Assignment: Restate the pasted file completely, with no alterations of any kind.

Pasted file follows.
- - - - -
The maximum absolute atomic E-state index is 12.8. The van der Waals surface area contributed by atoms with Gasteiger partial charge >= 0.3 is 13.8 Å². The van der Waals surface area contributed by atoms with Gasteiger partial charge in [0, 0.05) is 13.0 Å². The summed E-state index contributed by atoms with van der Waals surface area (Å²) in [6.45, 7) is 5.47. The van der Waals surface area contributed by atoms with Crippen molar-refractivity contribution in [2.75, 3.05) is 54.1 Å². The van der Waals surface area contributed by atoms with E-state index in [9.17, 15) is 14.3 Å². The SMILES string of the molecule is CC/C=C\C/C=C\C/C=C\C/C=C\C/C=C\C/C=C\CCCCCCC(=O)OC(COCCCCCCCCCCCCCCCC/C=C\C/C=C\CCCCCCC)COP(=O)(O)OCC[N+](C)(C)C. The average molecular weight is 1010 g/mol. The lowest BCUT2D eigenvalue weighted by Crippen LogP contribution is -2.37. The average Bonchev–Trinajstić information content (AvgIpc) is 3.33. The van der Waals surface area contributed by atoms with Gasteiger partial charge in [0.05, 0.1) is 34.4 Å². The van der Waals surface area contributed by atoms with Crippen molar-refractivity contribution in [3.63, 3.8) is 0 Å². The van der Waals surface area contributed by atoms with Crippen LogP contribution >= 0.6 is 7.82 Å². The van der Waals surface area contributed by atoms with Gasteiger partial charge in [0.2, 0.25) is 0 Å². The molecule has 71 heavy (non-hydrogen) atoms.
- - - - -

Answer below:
The maximum absolute atomic E-state index is 12.8. The van der Waals surface area contributed by atoms with Gasteiger partial charge >= 0.3 is 13.8 Å². The van der Waals surface area contributed by atoms with Gasteiger partial charge in [0, 0.05) is 13.0 Å². The summed E-state index contributed by atoms with van der Waals surface area (Å²) in [6.45, 7) is 5.47. The van der Waals surface area contributed by atoms with Crippen molar-refractivity contribution in [2.75, 3.05) is 54.1 Å². The van der Waals surface area contributed by atoms with E-state index in [9.17, 15) is 14.3 Å². The SMILES string of the molecule is CC/C=C\C/C=C\C/C=C\C/C=C\C/C=C\C/C=C\CCCCCCC(=O)OC(COCCCCCCCCCCCCCCCC/C=C\C/C=C\CCCCCCC)COP(=O)(O)OCC[N+](C)(C)C. The average molecular weight is 1010 g/mol. The lowest BCUT2D eigenvalue weighted by Crippen LogP contribution is -2.37. The average Bonchev–Trinajstić information content (AvgIpc) is 3.33. The van der Waals surface area contributed by atoms with Gasteiger partial charge in [0.05, 0.1) is 34.4 Å². The van der Waals surface area contributed by atoms with Crippen molar-refractivity contribution in [3.63, 3.8) is 0 Å². The van der Waals surface area contributed by atoms with Crippen LogP contribution >= 0.6 is 7.82 Å². The van der Waals surface area contributed by atoms with Gasteiger partial charge in [0.2, 0.25) is 0 Å². The molecule has 71 heavy (non-hydrogen) atoms.